Within and outside the US the FDA prioritizes its activities to the point of near-complete ineffectiveness and often focuses on the low-hanging fruit, ignoring more meaningful issues. Even those requirements and quotas for oversight often are not achieved. Rules have loopholes a semi-truck could drive through (i.e. generic versions of the same drug vary widely and result in effects that vary widely). The length of time the FDA delays in approving new drugs is unwarranted, yet they still do not manage to detect significant problems. Later, a given drug receives new warnings, even “black box” notices, though these are often ignored. High level officials pass back and forth working between the government and the drug companies. It’s hard to determine what their motivation might be on any given day.

The FDA should be our first line of defense against RISK and INEFFECTIVENESS. Because the subsequent layers of drug administration comprise increasingly serious levels of risk: manufacturing, packaging, transporting (under required environmental circumstances), sorting, storing properly, distribution, prescribing, information dissemination, dispensing, administration, patient teaching, risk/benefit discussion with patient consent following such a discussion, accurate record-keeping, an endless list of points where errors can and DO occur. More errors occur involving drugs than in any other type of intervention, including surgery.

D. Gottlieb needs to stop patting our heads and do his job, which is to enjoin the FDA to do theirs.

Follow the money. It’s all about the money.
Any medicines we take may seem to help one thing, but they always seem to take away something else – just as important – as a trade-off. I’m beginning to suspect that none of us are going to make it out of this thing alive. |:-)

I would like to warn folks about Dexilant, the acid-reducing drug. On November 6,2018 my white cell count was 5.4. I started taking Dexilant on December 9, 2018. On January 31, 2019 a blood test showed my white blood cell count to be 2.0. In the general side effects for Dexilant it does not show anything regarding white blood cells. However, if you go to rare side effects for Dexilant it shows that the drug decreases the white blood cells as well as red blood cells.


The pharmaceutical industry is in the business of making money. The fewer prescriptions you can take the better.

Big Pharma dropped in with bags of cash,
Forcing the FDA to hide their stash,
No patients now are being misled,
Because it all goes out “Approved By The Feds”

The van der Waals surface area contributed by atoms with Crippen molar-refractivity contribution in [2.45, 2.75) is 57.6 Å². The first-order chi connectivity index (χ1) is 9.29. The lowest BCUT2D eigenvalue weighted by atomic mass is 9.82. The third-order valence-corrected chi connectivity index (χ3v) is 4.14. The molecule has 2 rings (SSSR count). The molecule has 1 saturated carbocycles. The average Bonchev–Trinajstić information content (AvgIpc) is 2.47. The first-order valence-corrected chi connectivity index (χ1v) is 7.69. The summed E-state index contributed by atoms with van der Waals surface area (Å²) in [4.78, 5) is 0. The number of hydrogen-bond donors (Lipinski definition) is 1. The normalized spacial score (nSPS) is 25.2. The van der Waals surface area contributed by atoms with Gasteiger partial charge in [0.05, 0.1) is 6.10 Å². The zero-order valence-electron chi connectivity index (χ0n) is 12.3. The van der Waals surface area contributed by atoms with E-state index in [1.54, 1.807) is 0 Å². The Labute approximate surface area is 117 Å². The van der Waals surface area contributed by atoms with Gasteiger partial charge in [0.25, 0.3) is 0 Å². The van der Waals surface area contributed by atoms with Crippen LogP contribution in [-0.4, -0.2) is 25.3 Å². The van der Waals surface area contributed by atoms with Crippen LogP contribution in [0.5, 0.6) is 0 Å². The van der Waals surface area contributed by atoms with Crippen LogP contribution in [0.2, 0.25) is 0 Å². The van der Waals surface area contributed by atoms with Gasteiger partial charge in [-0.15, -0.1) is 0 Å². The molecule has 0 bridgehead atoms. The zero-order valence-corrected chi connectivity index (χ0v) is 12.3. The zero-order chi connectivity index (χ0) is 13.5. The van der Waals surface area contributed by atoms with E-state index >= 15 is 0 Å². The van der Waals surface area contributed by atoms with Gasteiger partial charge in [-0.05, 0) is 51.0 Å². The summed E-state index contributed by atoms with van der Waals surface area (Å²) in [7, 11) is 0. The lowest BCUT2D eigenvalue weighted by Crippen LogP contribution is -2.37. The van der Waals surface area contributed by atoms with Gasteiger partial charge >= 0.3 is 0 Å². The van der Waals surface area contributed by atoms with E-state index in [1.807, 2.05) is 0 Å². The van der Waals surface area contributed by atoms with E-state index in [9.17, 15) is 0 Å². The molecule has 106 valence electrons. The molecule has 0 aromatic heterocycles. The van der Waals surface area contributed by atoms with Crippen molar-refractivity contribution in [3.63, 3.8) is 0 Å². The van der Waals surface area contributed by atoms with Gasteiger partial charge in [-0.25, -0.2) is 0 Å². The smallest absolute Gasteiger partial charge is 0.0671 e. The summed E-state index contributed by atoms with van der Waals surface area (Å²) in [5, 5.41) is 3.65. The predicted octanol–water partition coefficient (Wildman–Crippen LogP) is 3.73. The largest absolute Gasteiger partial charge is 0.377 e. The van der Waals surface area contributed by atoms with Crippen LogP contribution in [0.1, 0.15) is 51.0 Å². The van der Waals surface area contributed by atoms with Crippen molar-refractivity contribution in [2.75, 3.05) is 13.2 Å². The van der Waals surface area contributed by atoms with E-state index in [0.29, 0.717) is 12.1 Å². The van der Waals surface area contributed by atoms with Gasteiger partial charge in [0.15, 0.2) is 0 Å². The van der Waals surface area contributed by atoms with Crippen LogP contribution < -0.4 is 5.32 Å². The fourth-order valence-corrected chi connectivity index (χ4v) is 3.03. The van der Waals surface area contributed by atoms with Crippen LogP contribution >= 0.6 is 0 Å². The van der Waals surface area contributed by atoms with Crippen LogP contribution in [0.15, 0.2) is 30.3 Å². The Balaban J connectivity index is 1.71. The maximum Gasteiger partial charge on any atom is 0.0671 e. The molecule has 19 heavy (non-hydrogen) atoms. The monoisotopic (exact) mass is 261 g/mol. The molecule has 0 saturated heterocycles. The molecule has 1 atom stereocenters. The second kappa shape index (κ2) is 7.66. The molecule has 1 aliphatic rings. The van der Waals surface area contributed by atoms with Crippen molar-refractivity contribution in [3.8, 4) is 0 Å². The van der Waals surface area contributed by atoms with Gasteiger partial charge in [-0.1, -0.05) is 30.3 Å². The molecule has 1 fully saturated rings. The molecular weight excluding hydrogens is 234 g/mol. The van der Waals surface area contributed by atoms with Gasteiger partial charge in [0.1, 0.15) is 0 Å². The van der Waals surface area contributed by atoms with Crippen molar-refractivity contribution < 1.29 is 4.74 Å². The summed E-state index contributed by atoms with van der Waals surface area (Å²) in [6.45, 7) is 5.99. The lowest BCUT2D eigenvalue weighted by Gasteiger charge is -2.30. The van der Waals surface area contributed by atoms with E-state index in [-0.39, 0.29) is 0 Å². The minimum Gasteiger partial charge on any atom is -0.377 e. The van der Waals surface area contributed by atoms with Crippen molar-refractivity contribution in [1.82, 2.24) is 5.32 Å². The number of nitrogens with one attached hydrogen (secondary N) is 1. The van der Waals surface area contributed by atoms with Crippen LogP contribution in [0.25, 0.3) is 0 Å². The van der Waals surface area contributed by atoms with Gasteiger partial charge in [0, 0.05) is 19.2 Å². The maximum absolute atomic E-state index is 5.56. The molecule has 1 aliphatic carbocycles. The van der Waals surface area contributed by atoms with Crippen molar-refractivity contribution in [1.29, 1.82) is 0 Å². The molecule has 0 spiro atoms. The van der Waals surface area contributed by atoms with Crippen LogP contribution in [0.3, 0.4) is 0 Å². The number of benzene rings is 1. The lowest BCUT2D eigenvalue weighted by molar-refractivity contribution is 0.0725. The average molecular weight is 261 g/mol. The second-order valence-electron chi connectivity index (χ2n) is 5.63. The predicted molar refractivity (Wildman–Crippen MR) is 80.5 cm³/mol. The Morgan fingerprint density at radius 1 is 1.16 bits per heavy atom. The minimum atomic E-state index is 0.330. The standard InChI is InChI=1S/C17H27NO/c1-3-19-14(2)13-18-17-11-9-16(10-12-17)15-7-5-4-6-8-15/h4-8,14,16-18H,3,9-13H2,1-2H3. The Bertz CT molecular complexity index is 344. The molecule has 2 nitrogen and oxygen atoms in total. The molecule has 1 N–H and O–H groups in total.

I believe they mean “safely and effectively” makes vast amounts of money for big pharmacy. It’s been VERY obvious for a long time that patient safety is an extremely low priority if it exists at all, and the laser focus is huge money.

I think the FDA is useless! They approve these drugs then you find out a few years later they should NOT have been approved! Why is it frequently European countries discover the problem before the US FDA?

One big issue: even if the drug is safe, the way it is prescribed may be Unsafe. Amiodarone almost killed me because of the dose prescribed. Thank goodness the cardiac rehab nurse understood the problem!

One of the most negative impacts on my quality of life is the proliferation of TV commercials for drugs and medical procedures and the recasting of my physician’s role to prescriber. Recently we have been barraged with reassurances about the safety of vaccines. I myself avoid them, as the FDA as other agencies have lost my trust, and I feel I must do my own research and make my own best guess about what is safe and in my best interests. Years ago my physician was a trusted partner in healthcare decisions but these issues now of safety, trust, transparency go all the way back to physician training. A challenging world that we live in.

I think the FDA should do their job and stop recommending blood pressure medicine that causes cancer. Then denying people pain medication for medically-proven pain patients.


As a pharmacist, I’m sick of manipulative drug advertisements. Whereas the vast majority of people use the word “drugs,” Big Pharma refers to them as “medicines.” I assume this is done to conjure up images of life-saving agents like insulin and penicillin. Whereas most people use terms like “side effects” or “adverse effects,” Big Pharma uses terms like “untoward effects” to soften the impact. The latest thing is for the announcer in drug commercials to list various scary adverse effects and say that those effects “have happened.” Apparently Big Pharma has calculated that the phrase “have happened” is less scary than “have occurred.”

When Joe and Terry Graedon retire, I honestly don’t know where I’ll go for unbiased drug info.